The Importance of Protecting & Restoring Peatlands
The Importance of Protecting & Restoring Peatlands
by: Jay Reese | July 26, 2023
For generations, people have viewed peatlands and wetlands as unproductive, waterlogged areas that could be altered or drained for more productive uses, such as cropping or construction. Phrases like ‘bogged down in the details’ or ‘a mire of a situation’ reflect the historical negative connotations of these habitats. While these ecosystems may not seem productive from an anthropogenic lens, peatlands store twice as much carbon as all the forests in the world combined,  despite only accounting for three percent of the earth’s landmass. Preserving and protecting these essential ecosystems is crucial to managing carbon emissions and achieving sustainability goals.
Partially degraded peatlands may have large pits dug from peat harvesting. These pits fill with water and become small ponds.
Introduction to Peatlands
Peatlands are a type of acidic wetland ecosystem in which the soil is so waterlogged that anaerobic conditions occur. This inhibits the decomposition of dead plant matter, causing an accumulation of peat, which is made up of partially decayed plant matter and is rich in carbon. Several different types of peatlands are often categorized by their water sources, including but not limited to moors, bogs, fens, swamp forests, marshes, and even permafrost tundra.
These ecosystems can be found across the planet, from lowland coastal areas to high-elevation mountainous regions and in every climatic zone . Due to its high carbon content, peat has a variety of uses, including fuel, substrates for planting, and filtration media for industrial processes. Because of its multiple benefits in human society, peat bogs are overexploited, as the peat harvests much faster than it naturally regenerates. Peatland degradation also occurs when the land is drained by artificial means to be used for grazing, agriculture, or development. Because of this, 15 percent of the world’s peatlands have been fully drained, and even more have been subject to peat harvesting and partial drainage .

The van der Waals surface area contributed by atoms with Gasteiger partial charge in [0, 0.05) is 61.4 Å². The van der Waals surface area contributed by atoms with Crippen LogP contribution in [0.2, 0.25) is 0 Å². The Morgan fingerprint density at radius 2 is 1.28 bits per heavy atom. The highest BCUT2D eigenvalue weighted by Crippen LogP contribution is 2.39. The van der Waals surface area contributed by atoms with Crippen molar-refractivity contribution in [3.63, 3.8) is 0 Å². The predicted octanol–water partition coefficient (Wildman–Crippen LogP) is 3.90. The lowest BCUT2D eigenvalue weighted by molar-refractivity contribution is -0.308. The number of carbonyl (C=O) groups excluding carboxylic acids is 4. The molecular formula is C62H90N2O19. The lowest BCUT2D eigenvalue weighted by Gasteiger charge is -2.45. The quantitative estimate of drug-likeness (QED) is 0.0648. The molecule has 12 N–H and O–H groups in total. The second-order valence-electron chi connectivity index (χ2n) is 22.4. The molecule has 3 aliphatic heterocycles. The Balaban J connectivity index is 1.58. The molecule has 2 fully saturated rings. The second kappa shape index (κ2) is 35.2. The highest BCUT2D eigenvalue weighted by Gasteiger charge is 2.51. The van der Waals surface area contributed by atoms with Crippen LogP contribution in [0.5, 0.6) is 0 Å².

When peatlands are drained, they can no longer fulfill their role as a carbon sink and instead become a source of CO2 emissions. For example, when drained, tropical peatlands emit an average of 55 metric tons of CO2 per hectare per year . Specifically, when the organic peat material mixes with oxygen (a result of draining), its decomposition rate accelerates tremendously, releasing large quantities of CO2 and contributing to global warming. Drained peatlands also become more susceptible to wildfires, highly emissive events that can devastate the ecosystem and environment. For example, in Indonesia in 2015, over half of wildfires occurred in degraded peatlands. Peak carbon emissions from these fires exceeded the daily rate for the entire United States economy . In total, emissions from degraded peatlands make up five percent of all anthropogenic CO2 emissions, a staggering amount, considering drained peatlands make up less than 0.4% of the land on Earth . As these numbers suggest, peatlands are crucial in the global carbon cycle. Accordingly, plans to avoid catastrophic climate change must include better management of peatlands to maintain and restore their role as an essential carbon sink.
Peat forest fires are notoriously difficult to extinguish as they burn primarily underground. Once burned, it can take hundreds of years for peat to reaccumulate in the ecosystem.
Elements of Successful Peatland Projects
The most essential step in rehabilitating degraded peatlands is restoring the original hydrology of the site. Often peatlands are drained artificially through the construction of drainage canals. Damming these canals can be a highly effective measure to restore the original hydrology and eliminate the risk of further drying and subsidence. However, more than restoring hydrology alone is needed to reclaim the site in highly degraded peatlands. Additional reclamation efforts may be necessary to restore the site to its original function, such as reintroducing native plant species. The work required to restore each peatland varies depending on the level of degradation experienced at the site. However, the climate benefits of peatland restoration far outweigh the costs, making peatland restoration an essential and cost-effective strategy for meeting our climate goals.